You may have noticed the recent hype surrounding the “little pink pill” or “pink Viagra,” a pill used to treat female sexual dysfunction, or FSD, a condition affecting nearly 50 million women nationwide. The FDA’s latest rejection of the drug flibanserin has caught the attention of a number of media outlets and women’s groups, including the National Organization for Women (NOW), who are questioning the motives behind this decision. Why does the FDA refuse to approve any drugs for women with sexual dysfunction, while men have five to choose from, plus another nineteen generic brands of these drugs? After reading many articles indicating that FSD was, in fact, an epidemic affecting millions of women (possibly myself included) and that the FDA was being outright sexist in their reluctance to approve drugs to treat it, I decided to do a little research. Instead of finding answers though, I seem to be left with questions. One in particular is: what are we treating here anyways?
By Lara Freidenfelds
Miscarriage rarely makes the news, except in tabloids. But last year, Virginia state Senator Mark Obenshain’s ill-advised attempt to require Virginia women to report all miscarriages to the police contributed to his failure to become Virginia’s state attorney general. The bill, introduced in 2009, haunted his race for the position. Obenshain was trying to demonstrate his moral outrage over the case of a frightened teenager who had given birth to a premature stillborn baby, and disposed of it in a dumpster. It was a tragic case, to all observers. But instead of asking how his state could better provide sex education and contraception, or provide support to teens who get pregnant, he wrote a bill aimed at surveillance and punishment. On penalty of up to a year in prison, women would be required to report all incidences of fetal demise occurring outside a physician’s supervision to the police. They were to report the pregnant woman’s name and the location of the remains, and would not be allowed to dispose of them without police supervision.
by Nicole Lock
I didn’t discover my clitoris until I was a freshman in high school. It may have been mentioned in some measly sexual education class, but it definitely failed to register as the only organ with a purely pleasurable function. If the teacher had mentioned that over 8,000 nerve endings exist on the clitoral glands alone, while the internal structure had bulbs and legs that were also sources of pleasure, my ears definitely would have perked up. The clitoris has a history of being glossed over, not just in sexual education courses, but also in medical research. It wasn’t until 1998, when urologist Helen O’Connell published her findings regarding the internal structure of the clitoris, that the medical world finally had a true understanding of its size and scope. The organ, so central to female pleasure, has endured a long history of cultural and social norms that have hindered its appreciation and understanding. The Western history of the clitoris has many lessons to teach us about the ways female sexuality has been misled, discounted, oppressed, and even enjoyed.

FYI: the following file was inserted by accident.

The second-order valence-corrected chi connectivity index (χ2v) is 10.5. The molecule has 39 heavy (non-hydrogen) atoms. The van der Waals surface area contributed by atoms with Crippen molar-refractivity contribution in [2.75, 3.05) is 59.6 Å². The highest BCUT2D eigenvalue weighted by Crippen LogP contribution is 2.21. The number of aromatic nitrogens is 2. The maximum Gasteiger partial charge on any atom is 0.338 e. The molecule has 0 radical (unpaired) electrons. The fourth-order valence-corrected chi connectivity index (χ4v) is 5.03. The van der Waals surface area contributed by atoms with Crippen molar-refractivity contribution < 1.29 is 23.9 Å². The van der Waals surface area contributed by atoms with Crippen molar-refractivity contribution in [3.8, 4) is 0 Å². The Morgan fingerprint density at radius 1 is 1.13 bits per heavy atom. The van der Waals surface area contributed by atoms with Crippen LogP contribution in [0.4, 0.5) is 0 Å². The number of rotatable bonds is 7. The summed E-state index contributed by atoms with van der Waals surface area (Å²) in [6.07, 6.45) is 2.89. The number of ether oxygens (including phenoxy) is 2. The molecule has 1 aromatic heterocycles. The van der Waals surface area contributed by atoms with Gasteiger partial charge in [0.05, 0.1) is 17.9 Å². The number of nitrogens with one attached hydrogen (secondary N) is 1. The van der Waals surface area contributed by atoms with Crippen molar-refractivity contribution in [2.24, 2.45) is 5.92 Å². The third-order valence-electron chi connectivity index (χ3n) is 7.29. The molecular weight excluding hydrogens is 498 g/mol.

By Cara Jones
There is a problem with women’s health today. I’m not talking about breast cancer, menstruation, pregnancy, childbirth, breastfeeding, or menopause. I’m not even talking about violence against women, mental health, aging, or fitness and nutrition, some of the featured women’s health topics on womenshealth.gov. What I’m talking about is a language problem: the problem is that women’s health is called, well, women’s health. Don’t get me wrong. These are serious issues that require careful attention. And yet, I’m beginning to wonder if we should re-think the category of “women’s health” in general. There is something fundamentally flawed with the way “women’s health” issues are primarily sexual and reproductive, and centered around appearance and the home.